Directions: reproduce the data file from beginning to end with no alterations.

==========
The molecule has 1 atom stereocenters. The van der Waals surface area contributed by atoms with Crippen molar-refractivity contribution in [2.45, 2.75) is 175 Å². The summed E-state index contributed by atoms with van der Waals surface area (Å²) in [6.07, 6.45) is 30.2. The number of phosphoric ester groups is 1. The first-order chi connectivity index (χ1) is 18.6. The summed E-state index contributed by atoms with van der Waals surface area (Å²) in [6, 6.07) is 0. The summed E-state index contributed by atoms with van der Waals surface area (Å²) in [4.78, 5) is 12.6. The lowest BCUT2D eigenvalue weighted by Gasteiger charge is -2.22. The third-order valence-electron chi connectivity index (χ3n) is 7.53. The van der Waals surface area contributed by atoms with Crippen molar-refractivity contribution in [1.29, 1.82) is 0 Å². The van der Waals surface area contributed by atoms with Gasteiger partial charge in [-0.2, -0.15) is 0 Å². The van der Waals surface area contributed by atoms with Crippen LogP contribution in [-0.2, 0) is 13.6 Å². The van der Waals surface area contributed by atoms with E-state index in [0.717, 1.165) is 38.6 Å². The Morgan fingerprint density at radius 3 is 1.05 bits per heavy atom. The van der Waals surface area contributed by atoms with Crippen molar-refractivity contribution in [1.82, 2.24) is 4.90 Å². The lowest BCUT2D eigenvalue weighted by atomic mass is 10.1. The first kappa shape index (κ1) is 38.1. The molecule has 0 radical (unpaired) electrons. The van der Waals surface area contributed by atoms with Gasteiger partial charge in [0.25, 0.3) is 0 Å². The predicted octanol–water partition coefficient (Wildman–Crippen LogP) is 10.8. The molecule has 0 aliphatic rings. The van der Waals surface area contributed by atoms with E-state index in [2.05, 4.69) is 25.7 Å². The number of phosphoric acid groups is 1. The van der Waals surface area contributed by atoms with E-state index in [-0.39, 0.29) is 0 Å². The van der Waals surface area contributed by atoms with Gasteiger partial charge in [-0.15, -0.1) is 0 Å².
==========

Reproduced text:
The molecule has 1 atom stereocenters. The van der Waals surface area contributed by atoms with Crippen molar-refractivity contribution in [2.45, 2.75) is 175 Å². The summed E-state index contributed by atoms with van der Waals surface area (Å²) in [6.07, 6.45) is 30.2. The number of phosphoric ester groups is 1. The first-order chi connectivity index (χ1) is 18.6. The summed E-state index contributed by atoms with van der Waals surface area (Å²) in [6, 6.07) is 0. The summed E-state index contributed by atoms with van der Waals surface area (Å²) in [4.78, 5) is 12.6. The lowest BCUT2D eigenvalue weighted by Gasteiger charge is -2.22. The third-order valence-electron chi connectivity index (χ3n) is 7.53. The van der Waals surface area contributed by atoms with Crippen molar-refractivity contribution in [1.29, 1.82) is 0 Å². The van der Waals surface area contributed by atoms with Gasteiger partial charge in [-0.2, -0.15) is 0 Å². The van der Waals surface area contributed by atoms with Crippen LogP contribution in [-0.2, 0) is 13.6 Å². The van der Waals surface area contributed by atoms with E-state index in [0.717, 1.165) is 38.6 Å². The Morgan fingerprint density at radius 3 is 1.05 bits per heavy atom. The van der Waals surface area contributed by atoms with Crippen molar-refractivity contribution in [1.82, 2.24) is 4.90 Å². The lowest BCUT2D eigenvalue weighted by atomic mass is 10.1. The first kappa shape index (κ1) is 38.1. The molecule has 0 radical (unpaired) electrons. The van der Waals surface area contributed by atoms with Gasteiger partial charge in [0.25, 0.3) is 0 Å². The predicted octanol–water partition coefficient (Wildman–Crippen LogP) is 10.8. The molecule has 0 aliphatic rings. The van der Waals surface area contributed by atoms with E-state index in [2.05, 4.69) is 25.7 Å². The number of phosphoric acid groups is 1. The van der Waals surface area contributed by atoms with E-state index in [-0.39, 0.29) is 0 Å². The van der Waals surface area contributed by atoms with Gasteiger partial charge in [-0.15, -0.1) is 0 Å².